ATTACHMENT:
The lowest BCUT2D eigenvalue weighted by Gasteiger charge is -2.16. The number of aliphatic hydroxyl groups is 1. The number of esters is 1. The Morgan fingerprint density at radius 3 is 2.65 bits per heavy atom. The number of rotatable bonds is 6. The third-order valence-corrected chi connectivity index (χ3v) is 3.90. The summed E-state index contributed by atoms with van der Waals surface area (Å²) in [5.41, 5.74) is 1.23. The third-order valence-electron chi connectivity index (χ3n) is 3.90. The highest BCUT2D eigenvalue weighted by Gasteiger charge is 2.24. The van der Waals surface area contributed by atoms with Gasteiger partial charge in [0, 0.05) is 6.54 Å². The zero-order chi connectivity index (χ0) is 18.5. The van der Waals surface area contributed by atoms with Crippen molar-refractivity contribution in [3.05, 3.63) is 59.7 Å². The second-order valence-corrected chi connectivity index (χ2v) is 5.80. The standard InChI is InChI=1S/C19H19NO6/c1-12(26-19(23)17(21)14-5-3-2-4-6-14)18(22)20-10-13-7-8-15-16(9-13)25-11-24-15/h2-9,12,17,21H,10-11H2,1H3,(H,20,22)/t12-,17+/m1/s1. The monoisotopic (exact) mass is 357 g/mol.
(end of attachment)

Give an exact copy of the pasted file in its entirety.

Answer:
The lowest BCUT2D eigenvalue weighted by Gasteiger charge is -2.16. The number of aliphatic hydroxyl groups is 1. The number of esters is 1. The Morgan fingerprint density at radius 3 is 2.65 bits per heavy atom. The number of rotatable bonds is 6. The third-order valence-corrected chi connectivity index (χ3v) is 3.90. The summed E-state index contributed by atoms with van der Waals surface area (Å²) in [5.41, 5.74) is 1.23. The third-order valence-electron chi connectivity index (χ3n) is 3.90. The highest BCUT2D eigenvalue weighted by Gasteiger charge is 2.24. The van der Waals surface area contributed by atoms with Gasteiger partial charge in [0, 0.05) is 6.54 Å². The zero-order chi connectivity index (χ0) is 18.5. The van der Waals surface area contributed by atoms with Crippen molar-refractivity contribution in [3.05, 3.63) is 59.7 Å². The second-order valence-corrected chi connectivity index (χ2v) is 5.80. The standard InChI is InChI=1S/C19H19NO6/c1-12(26-19(23)17(21)14-5-3-2-4-6-14)18(22)20-10-13-7-8-15-16(9-13)25-11-24-15/h2-9,12,17,21H,10-11H2,1H3,(H,20,22)/t12-,17+/m1/s1. The monoisotopic (exact) mass is 357 g/mol.